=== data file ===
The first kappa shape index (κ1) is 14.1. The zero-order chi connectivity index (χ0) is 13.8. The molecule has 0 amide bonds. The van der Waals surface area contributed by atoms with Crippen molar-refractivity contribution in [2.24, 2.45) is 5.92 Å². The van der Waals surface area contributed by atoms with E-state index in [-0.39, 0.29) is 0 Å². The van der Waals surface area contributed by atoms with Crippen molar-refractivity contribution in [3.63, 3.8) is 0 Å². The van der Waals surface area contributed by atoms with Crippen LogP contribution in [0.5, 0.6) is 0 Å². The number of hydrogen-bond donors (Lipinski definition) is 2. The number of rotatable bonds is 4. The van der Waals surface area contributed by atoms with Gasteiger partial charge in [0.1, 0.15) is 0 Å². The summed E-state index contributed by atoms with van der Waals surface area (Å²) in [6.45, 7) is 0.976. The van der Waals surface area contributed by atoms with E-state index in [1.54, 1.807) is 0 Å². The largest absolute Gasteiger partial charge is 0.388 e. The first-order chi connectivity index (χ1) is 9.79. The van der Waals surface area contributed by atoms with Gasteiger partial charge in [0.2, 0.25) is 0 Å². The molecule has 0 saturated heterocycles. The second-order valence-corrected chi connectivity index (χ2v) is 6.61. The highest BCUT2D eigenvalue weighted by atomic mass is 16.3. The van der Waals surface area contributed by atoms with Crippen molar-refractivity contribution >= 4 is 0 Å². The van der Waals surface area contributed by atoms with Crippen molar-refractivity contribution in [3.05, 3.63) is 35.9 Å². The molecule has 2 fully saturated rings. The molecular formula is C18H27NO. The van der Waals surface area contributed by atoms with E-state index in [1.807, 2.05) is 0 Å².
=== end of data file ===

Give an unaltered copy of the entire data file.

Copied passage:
The first kappa shape index (κ1) is 14.1. The zero-order chi connectivity index (χ0) is 13.8. The molecule has 0 amide bonds. The van der Waals surface area contributed by atoms with Crippen molar-refractivity contribution in [2.24, 2.45) is 5.92 Å². The van der Waals surface area contributed by atoms with E-state index in [-0.39, 0.29) is 0 Å². The van der Waals surface area contributed by atoms with Crippen molar-refractivity contribution in [3.63, 3.8) is 0 Å². The van der Waals surface area contributed by atoms with Crippen LogP contribution in [0.5, 0.6) is 0 Å². The number of hydrogen-bond donors (Lipinski definition) is 2. The number of rotatable bonds is 4. The van der Waals surface area contributed by atoms with Gasteiger partial charge in [0.1, 0.15) is 0 Å². The summed E-state index contributed by atoms with van der Waals surface area (Å²) in [6.45, 7) is 0.976. The van der Waals surface area contributed by atoms with E-state index in [1.54, 1.807) is 0 Å². The largest absolute Gasteiger partial charge is 0.388 e. The first-order chi connectivity index (χ1) is 9.79. The van der Waals surface area contributed by atoms with Gasteiger partial charge in [0.2, 0.25) is 0 Å². The molecule has 0 saturated heterocycles. The second-order valence-corrected chi connectivity index (χ2v) is 6.61. The highest BCUT2D eigenvalue weighted by atomic mass is 16.3. The van der Waals surface area contributed by atoms with Crippen molar-refractivity contribution >= 4 is 0 Å². The van der Waals surface area contributed by atoms with Crippen molar-refractivity contribution in [3.05, 3.63) is 35.9 Å². The molecule has 2 fully saturated rings. The molecular formula is C18H27NO. The van der Waals surface area contributed by atoms with E-state index in [1.807, 2.05) is 0 Å².